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Bullying, Teasing and Rejection

The following is a major edit of my last blog, same title as above.  I wrote it late at night after about six hours of on-line classes, bleary eyed and exhausted.  The one I published on April 10th is pretty bad, so here’s it replacement:

It is hard to believe, but the seeds of this scourge happen so very young!

I have a line that I’ve used all these years when a child (or children) tell(s) another child they cannot enter into a space they have designated as theirs:  “If he can’t come in, you have to come out.”  It amazes me still that all involved respond so quickly:  “O.K.  They can come in……”  And the rejected child then gets to choose whether they want to enter that space, or not.  I’ve even seen teasing in the playgroup – two and three year olds!  Yikes!  I stop it as soon as I see it.

I have just taken a course (for the renewal of my daycare license) about bullying.  It was really interesting.  It talked about “hot spots” – physical places/spaces where some children instinctively figure out that adults are not listening or looking.    A “hot spot” could also be a place just out of earshot.  When we think about children we think:  innocent.  Yes, they are new to the planet.  But they are so adaptive –  it knocks me out.  Neither good nor bad, it just is.  As parents, we want to think our children are not capable of this kind of behavior.  Some are, others are not.  I think all children recognize it, whether they are the aggressor or the victim.  But I’ve learned not to judge.  All of these feelings are human.  Very, very  human.  To believe feelings are “bad” or “good” is a terrible trap.  We all have standards, as we should.   Recognize that there are feelings that crop up as we raise our children that make us uncomfortable.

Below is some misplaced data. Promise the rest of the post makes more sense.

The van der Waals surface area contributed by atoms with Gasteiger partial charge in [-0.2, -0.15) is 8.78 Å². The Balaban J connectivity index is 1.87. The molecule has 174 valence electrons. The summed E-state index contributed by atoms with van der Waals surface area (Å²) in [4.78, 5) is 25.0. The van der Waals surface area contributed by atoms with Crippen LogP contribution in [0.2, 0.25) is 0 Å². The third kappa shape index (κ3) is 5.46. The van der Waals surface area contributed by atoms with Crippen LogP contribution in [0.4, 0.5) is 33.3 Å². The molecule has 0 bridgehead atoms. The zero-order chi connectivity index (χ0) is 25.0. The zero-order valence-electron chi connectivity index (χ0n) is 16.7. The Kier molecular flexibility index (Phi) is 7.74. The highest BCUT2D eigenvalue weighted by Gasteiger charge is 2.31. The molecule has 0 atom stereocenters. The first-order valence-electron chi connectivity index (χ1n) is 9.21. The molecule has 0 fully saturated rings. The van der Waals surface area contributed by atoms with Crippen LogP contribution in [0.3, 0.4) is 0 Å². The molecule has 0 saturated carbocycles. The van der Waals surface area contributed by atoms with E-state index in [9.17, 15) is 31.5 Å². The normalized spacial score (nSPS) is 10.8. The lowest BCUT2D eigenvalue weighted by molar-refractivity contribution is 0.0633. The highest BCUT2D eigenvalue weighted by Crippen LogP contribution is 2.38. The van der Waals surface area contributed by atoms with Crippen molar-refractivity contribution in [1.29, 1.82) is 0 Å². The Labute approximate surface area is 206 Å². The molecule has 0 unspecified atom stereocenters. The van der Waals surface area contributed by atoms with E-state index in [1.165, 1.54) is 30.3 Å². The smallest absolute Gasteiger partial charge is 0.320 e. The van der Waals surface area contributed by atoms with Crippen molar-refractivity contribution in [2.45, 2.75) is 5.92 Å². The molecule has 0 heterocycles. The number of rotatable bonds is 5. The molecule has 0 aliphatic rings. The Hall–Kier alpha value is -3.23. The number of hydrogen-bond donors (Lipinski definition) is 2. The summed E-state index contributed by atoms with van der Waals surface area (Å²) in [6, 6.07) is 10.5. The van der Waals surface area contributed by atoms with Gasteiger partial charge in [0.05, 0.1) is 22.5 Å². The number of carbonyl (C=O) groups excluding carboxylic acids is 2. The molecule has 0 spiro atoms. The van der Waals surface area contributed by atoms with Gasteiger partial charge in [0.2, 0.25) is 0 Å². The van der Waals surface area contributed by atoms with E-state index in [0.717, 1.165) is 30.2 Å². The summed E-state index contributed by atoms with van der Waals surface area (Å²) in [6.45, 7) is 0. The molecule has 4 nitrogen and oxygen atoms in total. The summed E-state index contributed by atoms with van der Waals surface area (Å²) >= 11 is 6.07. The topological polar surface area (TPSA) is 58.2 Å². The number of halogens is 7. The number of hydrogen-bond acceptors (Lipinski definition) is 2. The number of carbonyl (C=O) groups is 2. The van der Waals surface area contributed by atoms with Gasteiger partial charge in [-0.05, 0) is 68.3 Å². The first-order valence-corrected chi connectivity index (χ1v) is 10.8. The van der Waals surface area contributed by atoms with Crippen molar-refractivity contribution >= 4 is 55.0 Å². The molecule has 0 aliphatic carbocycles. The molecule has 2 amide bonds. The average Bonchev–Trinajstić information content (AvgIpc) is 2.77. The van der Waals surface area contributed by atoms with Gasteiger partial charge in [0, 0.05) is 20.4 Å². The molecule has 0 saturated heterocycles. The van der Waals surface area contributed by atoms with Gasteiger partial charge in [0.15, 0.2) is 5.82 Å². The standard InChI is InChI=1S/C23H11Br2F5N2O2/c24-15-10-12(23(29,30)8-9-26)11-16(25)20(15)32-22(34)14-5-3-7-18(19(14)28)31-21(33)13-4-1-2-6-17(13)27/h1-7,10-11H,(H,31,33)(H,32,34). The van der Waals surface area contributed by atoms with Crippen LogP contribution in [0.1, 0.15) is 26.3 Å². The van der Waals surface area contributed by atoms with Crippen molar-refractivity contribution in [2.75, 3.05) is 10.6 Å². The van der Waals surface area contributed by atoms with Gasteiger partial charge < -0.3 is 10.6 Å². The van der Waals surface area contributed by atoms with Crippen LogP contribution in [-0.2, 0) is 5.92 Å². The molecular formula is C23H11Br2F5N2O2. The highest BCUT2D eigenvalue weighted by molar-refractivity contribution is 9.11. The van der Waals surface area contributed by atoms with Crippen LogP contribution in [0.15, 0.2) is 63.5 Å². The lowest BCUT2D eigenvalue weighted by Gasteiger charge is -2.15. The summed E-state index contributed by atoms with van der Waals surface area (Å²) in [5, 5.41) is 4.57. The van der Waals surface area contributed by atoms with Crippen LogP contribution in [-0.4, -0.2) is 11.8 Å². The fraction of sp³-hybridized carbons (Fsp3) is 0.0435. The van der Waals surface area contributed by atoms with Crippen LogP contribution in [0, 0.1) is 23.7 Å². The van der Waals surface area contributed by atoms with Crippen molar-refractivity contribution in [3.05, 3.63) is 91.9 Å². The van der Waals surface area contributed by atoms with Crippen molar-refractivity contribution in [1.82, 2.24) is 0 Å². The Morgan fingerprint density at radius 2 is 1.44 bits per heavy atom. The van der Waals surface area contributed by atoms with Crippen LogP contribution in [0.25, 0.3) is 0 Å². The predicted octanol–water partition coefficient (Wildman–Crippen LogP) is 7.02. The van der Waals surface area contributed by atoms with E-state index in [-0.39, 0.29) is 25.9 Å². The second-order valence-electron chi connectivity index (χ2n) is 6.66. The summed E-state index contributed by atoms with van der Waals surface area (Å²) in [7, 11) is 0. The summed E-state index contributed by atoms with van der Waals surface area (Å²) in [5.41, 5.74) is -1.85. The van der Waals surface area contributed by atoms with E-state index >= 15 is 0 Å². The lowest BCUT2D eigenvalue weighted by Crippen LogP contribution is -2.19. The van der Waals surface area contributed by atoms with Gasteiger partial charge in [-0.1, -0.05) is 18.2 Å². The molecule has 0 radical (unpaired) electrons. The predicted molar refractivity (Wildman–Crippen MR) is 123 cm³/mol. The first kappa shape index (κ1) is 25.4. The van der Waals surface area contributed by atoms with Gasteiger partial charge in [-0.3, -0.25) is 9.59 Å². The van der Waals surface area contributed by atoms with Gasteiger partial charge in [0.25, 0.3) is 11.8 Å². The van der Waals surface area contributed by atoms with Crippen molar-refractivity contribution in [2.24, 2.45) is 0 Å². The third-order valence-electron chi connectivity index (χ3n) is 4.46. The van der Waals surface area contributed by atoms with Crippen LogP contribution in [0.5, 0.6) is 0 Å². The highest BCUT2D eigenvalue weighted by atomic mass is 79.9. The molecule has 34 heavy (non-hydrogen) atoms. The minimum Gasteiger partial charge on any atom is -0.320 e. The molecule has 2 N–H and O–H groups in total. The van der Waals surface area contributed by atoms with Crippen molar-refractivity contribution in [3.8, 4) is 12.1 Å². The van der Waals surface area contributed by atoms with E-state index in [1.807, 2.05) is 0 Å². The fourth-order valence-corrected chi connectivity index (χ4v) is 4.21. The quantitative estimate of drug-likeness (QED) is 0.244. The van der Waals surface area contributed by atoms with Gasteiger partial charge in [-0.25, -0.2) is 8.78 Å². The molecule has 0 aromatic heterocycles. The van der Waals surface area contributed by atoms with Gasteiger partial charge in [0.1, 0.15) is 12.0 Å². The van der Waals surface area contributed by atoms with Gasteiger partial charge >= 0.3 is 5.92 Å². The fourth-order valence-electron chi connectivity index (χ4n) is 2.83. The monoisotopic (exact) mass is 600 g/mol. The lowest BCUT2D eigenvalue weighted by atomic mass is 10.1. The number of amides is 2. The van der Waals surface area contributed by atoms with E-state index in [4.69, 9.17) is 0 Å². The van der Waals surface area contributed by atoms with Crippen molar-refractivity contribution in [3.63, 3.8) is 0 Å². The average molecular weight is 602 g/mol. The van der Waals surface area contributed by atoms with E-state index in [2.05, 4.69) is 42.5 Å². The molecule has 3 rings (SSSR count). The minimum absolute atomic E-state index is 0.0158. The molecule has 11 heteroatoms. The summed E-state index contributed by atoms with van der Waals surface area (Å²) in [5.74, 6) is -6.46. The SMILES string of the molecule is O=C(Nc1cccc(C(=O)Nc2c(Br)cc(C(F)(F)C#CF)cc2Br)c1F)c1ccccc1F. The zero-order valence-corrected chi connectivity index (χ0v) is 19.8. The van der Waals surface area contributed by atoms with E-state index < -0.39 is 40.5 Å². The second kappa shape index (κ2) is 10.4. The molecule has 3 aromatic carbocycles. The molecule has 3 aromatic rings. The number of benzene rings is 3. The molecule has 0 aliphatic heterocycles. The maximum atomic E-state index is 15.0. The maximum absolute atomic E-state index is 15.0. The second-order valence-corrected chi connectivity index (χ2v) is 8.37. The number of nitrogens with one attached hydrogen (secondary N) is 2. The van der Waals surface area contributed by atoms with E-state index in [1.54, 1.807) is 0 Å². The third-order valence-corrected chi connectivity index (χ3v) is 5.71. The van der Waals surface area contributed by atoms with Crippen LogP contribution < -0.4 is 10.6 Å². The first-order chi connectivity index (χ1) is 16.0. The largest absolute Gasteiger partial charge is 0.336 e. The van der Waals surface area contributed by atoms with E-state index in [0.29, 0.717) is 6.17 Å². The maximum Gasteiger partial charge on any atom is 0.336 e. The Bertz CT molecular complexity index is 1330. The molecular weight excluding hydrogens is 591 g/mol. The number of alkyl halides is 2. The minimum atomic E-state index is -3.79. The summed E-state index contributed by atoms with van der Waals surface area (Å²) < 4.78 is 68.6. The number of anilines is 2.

I’m remembering a time I was walking my daughter, Sara (then 8 years old), and two of her friends to a gymnastics class in the neighborhood.  At one point one of the girls walked a bit ahead and Sara and her other friend walked close to me.  I heard them whispering to each other that the friend walking ahead was fat.  I was horrified!  I had never heard Sara talk about other people that way.  Of course, I’m sure she had – I had just never “caught” her doing it.  I immediately called them on it and told them how mean-spirited I thought that was.  It didn’t matter if she had heard them or not.  How would they feel, I said, if someone made fun of them for some reason?  They were a little defensive, but seemed to hear me.  I think it’s a huge mistake to ignore these incidents.  If you don’t say anything, it’s like saying you agree with it.  By the way, I also believe that children should get to experiment with being mean (especially girls!).  They shouldn’t be required to be “good” all the time.

Maybe because I was such a shy kid and always “picked last for the baseball team,” I am sensitive to this issue.  Even so, I believe we should really pay attention to what our kids are talking about with their friends in their “hot spots.”

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